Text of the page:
Wednesday 7 September 2016
Today an independent review has been published which makes recommendations about how to support the effective implementation of IT systems in the health system in England.
In October 2015 I asked Professor Robert Wachter, a US clinician and authority on the issues and challenges of implementing IT and digital systems in healthcare, to undertake a review of implementation of IT in the NHS, with a particular focus on the introduction of electronic health records in the acute sector. It was to draw on recent experience in both England and the US and make recommendations on how to introduce such systems more effectively in the NHS. The review started in February this year and was supported by an advisory board drawn from digital healthcare experts in the US and UK, as well as a representative from Denmark.
The independent review has now been completed and the full report is attached and available at https://www.gov.uk/government/publications/using-information-technology-to-improve-the-nhs.
Healthcare, like other areas of life, needs to make effective use of technology to deliver services as efficiently and cost effectively as possible, while meeting the needs of patients and their expectations of a modern public service. If we are to deliver on our ambition to deliver the safest, most efficient healthcare possible for NHS patients we must make the most of these technologies, moving away from paper-based records to a system that provides every health care professional with the information they need, at the point of care, so that they can make safe, effective treatment decisions, and that provides patients with easy access to all the information they need to be active partners in managing their health and wellbeing.
Digital technology is increasingly in use in many parts of the NHS but there are still some organisations that have yet to embrace its use, and many more that have found the task of implementing systems very challenging. The result is that despite already making investments in digital technology, local NHS organisations are often not getting the expected benefits for patients, health care professionals or the system.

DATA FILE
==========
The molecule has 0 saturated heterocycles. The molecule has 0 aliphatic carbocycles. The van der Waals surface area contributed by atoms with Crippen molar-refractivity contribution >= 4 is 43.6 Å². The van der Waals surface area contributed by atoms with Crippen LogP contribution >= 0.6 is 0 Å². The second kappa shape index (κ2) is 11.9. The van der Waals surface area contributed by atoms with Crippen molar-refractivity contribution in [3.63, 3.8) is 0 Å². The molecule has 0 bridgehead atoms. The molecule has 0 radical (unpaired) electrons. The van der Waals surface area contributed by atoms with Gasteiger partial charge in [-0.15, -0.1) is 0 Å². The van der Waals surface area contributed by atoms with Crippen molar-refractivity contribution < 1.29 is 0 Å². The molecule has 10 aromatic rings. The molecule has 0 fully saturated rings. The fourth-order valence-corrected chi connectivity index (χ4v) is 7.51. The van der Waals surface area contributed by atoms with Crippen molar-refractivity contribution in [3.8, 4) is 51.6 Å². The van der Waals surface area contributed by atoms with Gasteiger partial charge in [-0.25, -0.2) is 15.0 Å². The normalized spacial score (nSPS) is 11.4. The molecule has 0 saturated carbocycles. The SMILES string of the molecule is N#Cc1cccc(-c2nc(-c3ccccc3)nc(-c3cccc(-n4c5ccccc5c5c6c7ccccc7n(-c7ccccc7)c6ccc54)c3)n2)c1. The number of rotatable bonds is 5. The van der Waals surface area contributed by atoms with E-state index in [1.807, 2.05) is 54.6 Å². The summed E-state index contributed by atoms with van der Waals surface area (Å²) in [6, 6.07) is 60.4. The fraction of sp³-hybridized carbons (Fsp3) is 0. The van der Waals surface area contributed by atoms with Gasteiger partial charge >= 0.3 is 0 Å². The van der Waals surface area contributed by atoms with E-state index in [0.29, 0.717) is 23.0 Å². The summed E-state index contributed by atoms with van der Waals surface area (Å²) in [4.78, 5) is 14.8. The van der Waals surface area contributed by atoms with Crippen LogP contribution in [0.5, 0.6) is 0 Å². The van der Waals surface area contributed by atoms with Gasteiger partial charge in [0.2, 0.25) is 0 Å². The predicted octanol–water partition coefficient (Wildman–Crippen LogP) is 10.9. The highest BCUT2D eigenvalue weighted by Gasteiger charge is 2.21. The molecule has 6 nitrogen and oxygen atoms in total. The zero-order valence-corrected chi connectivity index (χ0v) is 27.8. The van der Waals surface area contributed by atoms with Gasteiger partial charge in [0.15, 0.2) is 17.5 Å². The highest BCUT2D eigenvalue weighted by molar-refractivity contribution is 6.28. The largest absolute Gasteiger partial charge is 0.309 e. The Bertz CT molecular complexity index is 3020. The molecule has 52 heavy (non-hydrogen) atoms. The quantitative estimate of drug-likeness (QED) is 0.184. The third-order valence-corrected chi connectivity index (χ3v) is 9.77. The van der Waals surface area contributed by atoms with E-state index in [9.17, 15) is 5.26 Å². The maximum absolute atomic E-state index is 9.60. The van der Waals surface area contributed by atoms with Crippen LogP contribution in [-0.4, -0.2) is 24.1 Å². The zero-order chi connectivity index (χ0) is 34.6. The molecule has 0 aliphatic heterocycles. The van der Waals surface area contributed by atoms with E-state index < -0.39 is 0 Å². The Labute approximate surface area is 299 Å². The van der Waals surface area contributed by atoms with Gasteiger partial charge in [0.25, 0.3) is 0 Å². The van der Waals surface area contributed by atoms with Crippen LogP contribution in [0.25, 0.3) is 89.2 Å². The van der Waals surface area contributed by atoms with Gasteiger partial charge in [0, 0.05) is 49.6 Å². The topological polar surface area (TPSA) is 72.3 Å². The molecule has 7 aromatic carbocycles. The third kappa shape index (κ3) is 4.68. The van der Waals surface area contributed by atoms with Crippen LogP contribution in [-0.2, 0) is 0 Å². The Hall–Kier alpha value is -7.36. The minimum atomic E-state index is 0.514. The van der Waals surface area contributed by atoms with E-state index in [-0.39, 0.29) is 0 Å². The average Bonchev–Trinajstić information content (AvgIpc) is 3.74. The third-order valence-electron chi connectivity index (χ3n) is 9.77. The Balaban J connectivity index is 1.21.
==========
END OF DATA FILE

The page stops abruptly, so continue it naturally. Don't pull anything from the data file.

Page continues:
Professor Wachter’s review identified a number of critical factors for success and has made 10 recommendations that focus on:
The importance of clinical engagement and leadership to successful implementation.
The need to improve workforce capability in the use of technology in the delivery of care, in particular the need for more clinician-informaticists (clinicians with informatics expertise) to lead implementation of clinical IT systems, including for a National Chief Clinical Information Officer (CCIO).
A phased approach to funding and implementation that reflects the level of readiness and existing digital maturity of NHS Trusts with initial support for those Trusts which have already made good progress in digitising and are ready to go further, or which are demonstrably ready to make good progress.
Interoperability as a core characteristic of the system from the outset to support clinical care, innovation and research.
I am grateful to Professor Wachter and his advisory group for their work on this important area for the future development of a NHS that is sustainable and meets our expectations of a modern service.
Today I am also presenting plans to start to implement those recommendations with the announcement of:
The first Global Exemplars. These Trusts are judged to be the most advanced in the use of digital technology in England, and which we expect to move to become world leaders at an accelerated pace:
Each Global Exemplar will be supported via international partnerships and will be expected to share their learning and experience across the NHS to show how care can be enhanced across the whole health system using digital technologies. Each of these Trusts will be able to bid for up to £10 million of funding.
The creation of a group of National Exemplars. These Trusts, although not yet as advanced as our Global Exemplars, are ready to make good progress in implementing digital technology and each can bid for up to £5 million of funding.
A competition to find a UK university partner to set up a Digital Academy to provide improved workforce capability in use of technology in the delivery of care.
The first Global Exemplars will be:
City Hospitals Sunderland NHS Foundation Trust
Luton & Dunstable University Hospital NHS Trust
Oxford University Hospitals NHS Foundation Trust
Royal Free London NHS Foundation Trust
Royal Liverpool and Broadgreen University Hospitals NHS Trust
Salford Royal Hospitals NHS Trust
Taunton and Somerset NHS Foundation Trust
University Hospitals Birmingham NHS Foundation Trust
University Hospitals Bristol NHS Foundation Trust
University Hospitals Southampton NHS Foundation Trust
West Suffolk NHS Foundation Trust
Wirral University Teaching Hospital NHS Foundation Trust
NHS England has also already announced, in July, the appointment of Professor Keith McNeill as NHS Chief Clinical Information Officer. Professor McNeill will have a key role in providing national leadership for this important agenda that will increase the speed and scope of the NHS’s adoption of digital technologies to support the transformation needed to deliver NHS services fit for the future. He will act on behalf of the whole health and care system to provide strategic leadership, also chairing the National Information Board, and acting as commissioning ‘client’ for the relevant programmes being delivered by NHS Digital (previously known as the Health and Social Care Information Centre).
It can also be viewed online at: